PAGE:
Sam P. Most, M.D., F.A.C.S.

Publication Details

  • A Prospective Evaluation of the Efficacy of Topical Adhesive Pads for the Reduction of Facial Rhytids ARCHIVES OF FACIAL PLASTIC SURGERY Ryan, W. R., Most, S. P. 2009; 11 (4): 252-256


    To determine the efficacy of an over-the-counter topical skin adhesive pad for reducing central forehead and glabellar rhytids over a 4-week period.Prospective series involving 30 healthy volunteers with central forehead and glabellar rhytids at a tertiary care academic medical center. The participants used topical skin adhesive pads over the central forehead area and the glabella for 4 weeks in an effort to reduce rhytids. Before and after treatment, the participants had facial photographs taken and completed a questionnaire assessing the severity of their rhytids. Blinded to the timing of the photographs, 2 independent facial plastic surgeons scored the pretreatment and posttreatment rhytid severity using the Glogau scale (1-4) and a wrinkle severity scale (1-10) to evaluate treatment effect.Twenty-six participants (87%) completed follow-up with an average of 7.4 hours of use of the topical adhesive pads per night. The independent evaluators found minimal improvements in the Glogau scores (mean [SD], 0.12 [0.33] [P = .08] and 0.06 [0.22] [P = .18] for the central forehead area and the glabella, respectively). The same evaluators also found minimal change in the wrinkle severity scores (mean [SD], 0.21 [1.28] [P = .41] and 0.25 [0.75] [P = .10] out of 10 for central forehead rhytids and glabellar rhytids, respectively). None of these measures were statistically significant. The study participants' self-evaluations demonstrated changes in the wrinkle severity scores of 0.35 (2.10) (P = .41) in the central forehead area and 0.73 (1.7) (P = .04) in the glabella.Subjective self-evaluation of topical adhesive pads demonstrates improvement in glabellar rhytids but may be affected by bias. Independent, blinded evaluation by facial plastic surgeons showed no statistical benefit in the reduction of rhytids in the central forehead area or the glabella.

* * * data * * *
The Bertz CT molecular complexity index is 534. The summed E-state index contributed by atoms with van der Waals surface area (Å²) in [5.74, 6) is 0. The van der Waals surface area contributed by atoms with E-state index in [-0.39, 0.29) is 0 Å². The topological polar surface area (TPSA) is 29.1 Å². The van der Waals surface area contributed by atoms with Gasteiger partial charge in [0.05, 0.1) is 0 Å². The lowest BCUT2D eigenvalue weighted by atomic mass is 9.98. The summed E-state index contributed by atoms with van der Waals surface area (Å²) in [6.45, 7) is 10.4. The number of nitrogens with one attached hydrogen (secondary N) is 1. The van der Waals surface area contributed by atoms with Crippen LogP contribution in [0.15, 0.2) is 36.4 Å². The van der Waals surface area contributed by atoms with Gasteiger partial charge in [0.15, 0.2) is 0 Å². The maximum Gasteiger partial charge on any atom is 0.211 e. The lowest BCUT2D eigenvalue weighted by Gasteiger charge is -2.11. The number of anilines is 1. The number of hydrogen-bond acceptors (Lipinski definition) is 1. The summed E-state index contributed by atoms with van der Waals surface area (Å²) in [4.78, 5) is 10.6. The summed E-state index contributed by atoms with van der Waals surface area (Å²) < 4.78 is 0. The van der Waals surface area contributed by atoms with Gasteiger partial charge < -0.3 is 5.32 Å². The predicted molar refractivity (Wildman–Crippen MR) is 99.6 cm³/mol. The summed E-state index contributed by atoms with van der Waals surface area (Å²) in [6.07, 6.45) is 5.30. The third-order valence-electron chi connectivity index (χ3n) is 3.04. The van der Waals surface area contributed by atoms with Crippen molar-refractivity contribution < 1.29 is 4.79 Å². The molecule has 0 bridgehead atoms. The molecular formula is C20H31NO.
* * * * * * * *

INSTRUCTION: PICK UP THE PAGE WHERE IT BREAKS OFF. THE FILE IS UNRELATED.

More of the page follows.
View details for Web of Science ID 000268137300006

    View details for PubMedID 19620531

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